The Moriscos (Spanish for "Moor-like") were Muslims in Spain and Portugal
how were forced to convert to Christianity at the beginning of the 16th
century. Many Moriscos continued to practice Islam, most in secret, but
some did so openly. A decree issued by King Felipe II in 1566 oblidged the
Moriscos to adopt Spanish language, dress and customs. A number of
unsuccessful rebellions of the Moriscos led to them being relocated
from Granada to other parts of Spain, particularly Castile. At the
beginning of the 17th century the Moriscos were expelled from Spain
to Algeria, Tunisia, and Morocco.
The Moriscos produced books known as aljamiados, which written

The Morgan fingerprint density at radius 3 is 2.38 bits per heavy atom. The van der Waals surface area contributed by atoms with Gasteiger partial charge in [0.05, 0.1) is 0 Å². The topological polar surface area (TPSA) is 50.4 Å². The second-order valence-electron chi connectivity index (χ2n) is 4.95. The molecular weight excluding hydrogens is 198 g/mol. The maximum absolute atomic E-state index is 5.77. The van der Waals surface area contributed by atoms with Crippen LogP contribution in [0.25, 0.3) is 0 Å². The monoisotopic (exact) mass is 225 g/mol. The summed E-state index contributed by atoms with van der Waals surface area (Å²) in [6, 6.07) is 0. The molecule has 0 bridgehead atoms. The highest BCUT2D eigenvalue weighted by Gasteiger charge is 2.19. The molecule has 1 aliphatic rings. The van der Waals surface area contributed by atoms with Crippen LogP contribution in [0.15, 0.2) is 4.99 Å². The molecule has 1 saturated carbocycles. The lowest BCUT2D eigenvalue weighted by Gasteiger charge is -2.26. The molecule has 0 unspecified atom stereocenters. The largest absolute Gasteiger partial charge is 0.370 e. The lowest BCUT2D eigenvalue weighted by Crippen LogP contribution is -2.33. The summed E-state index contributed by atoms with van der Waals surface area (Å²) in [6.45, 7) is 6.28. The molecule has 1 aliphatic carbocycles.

in Spanish using the Arabic alphabet and were used to instruct fellow Moriscos
Morisco alphabet (alfabeto aljamiado / اَلخَمِيَ)
Sample text in the Morisco alphabet
Del galardón de los sabios - diso un recontador - quien
demandará por camino y carrera para aprender sensia y
sabiduria, enderesólo Dios ad aquel tal á un camino de
los caminos del paraiso y los ángeles estienden sus alas
á los [...].
Translation (by Michael Peter Füstumum)
From the award of the wise men - said a teller - who will
demand by road and race to learn science and wisdom, God
straightened him into a way of the ways of the paradise and
the angels spread their wings to [...].